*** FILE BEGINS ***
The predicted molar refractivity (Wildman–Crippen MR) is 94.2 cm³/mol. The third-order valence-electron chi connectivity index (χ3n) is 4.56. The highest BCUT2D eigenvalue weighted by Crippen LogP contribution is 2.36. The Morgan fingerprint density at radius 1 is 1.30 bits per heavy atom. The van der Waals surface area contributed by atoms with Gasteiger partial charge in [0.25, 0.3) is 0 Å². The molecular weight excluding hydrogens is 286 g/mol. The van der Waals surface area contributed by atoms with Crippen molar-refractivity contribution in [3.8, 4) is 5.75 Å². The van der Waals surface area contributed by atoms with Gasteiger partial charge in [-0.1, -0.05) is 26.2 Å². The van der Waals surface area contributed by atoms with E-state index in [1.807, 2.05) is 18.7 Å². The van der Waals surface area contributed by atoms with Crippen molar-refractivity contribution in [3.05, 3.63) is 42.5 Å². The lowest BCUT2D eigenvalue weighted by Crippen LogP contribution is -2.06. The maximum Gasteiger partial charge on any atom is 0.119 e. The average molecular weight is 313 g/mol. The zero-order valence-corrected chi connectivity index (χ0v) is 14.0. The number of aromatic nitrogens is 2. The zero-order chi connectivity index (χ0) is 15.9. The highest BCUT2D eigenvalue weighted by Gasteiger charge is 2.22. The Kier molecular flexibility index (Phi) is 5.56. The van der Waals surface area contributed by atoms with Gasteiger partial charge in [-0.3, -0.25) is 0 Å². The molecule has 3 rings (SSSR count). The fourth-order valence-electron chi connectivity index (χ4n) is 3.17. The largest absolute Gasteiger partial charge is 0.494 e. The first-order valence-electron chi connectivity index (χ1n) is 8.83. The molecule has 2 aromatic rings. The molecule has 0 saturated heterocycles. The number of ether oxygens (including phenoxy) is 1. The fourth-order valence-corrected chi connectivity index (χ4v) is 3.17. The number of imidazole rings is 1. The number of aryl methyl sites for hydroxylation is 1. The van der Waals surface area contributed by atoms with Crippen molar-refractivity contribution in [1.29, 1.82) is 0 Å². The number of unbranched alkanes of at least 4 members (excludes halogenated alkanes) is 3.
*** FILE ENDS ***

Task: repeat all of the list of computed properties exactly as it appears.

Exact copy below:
The predicted molar refractivity (Wildman–Crippen MR) is 94.2 cm³/mol. The third-order valence-electron chi connectivity index (χ3n) is 4.56. The highest BCUT2D eigenvalue weighted by Crippen LogP contribution is 2.36. The Morgan fingerprint density at radius 1 is 1.30 bits per heavy atom. The van der Waals surface area contributed by atoms with Gasteiger partial charge in [0.25, 0.3) is 0 Å². The molecular weight excluding hydrogens is 286 g/mol. The van der Waals surface area contributed by atoms with Crippen molar-refractivity contribution in [3.8, 4) is 5.75 Å². The van der Waals surface area contributed by atoms with Gasteiger partial charge in [-0.1, -0.05) is 26.2 Å². The van der Waals surface area contributed by atoms with E-state index in [1.807, 2.05) is 18.7 Å². The van der Waals surface area contributed by atoms with Crippen molar-refractivity contribution in [3.05, 3.63) is 42.5 Å². The lowest BCUT2D eigenvalue weighted by Crippen LogP contribution is -2.06. The maximum Gasteiger partial charge on any atom is 0.119 e. The average molecular weight is 313 g/mol. The zero-order valence-corrected chi connectivity index (χ0v) is 14.0. The number of aromatic nitrogens is 2. The zero-order chi connectivity index (χ0) is 15.9. The highest BCUT2D eigenvalue weighted by Gasteiger charge is 2.22. The Kier molecular flexibility index (Phi) is 5.56. The van der Waals surface area contributed by atoms with Gasteiger partial charge in [-0.3, -0.25) is 0 Å². The molecule has 3 rings (SSSR count). The fourth-order valence-electron chi connectivity index (χ4n) is 3.17. The largest absolute Gasteiger partial charge is 0.494 e. The first-order valence-electron chi connectivity index (χ1n) is 8.83. The molecule has 2 aromatic rings. The molecule has 0 saturated heterocycles. The number of ether oxygens (including phenoxy) is 1. The fourth-order valence-corrected chi connectivity index (χ4v) is 3.17. The number of imidazole rings is 1. The number of aryl methyl sites for hydroxylation is 1. The van der Waals surface area contributed by atoms with Crippen molar-refractivity contribution in [1.29, 1.82) is 0 Å². The number of unbranched alkanes of at least 4 members (excludes halogenated alkanes) is 3.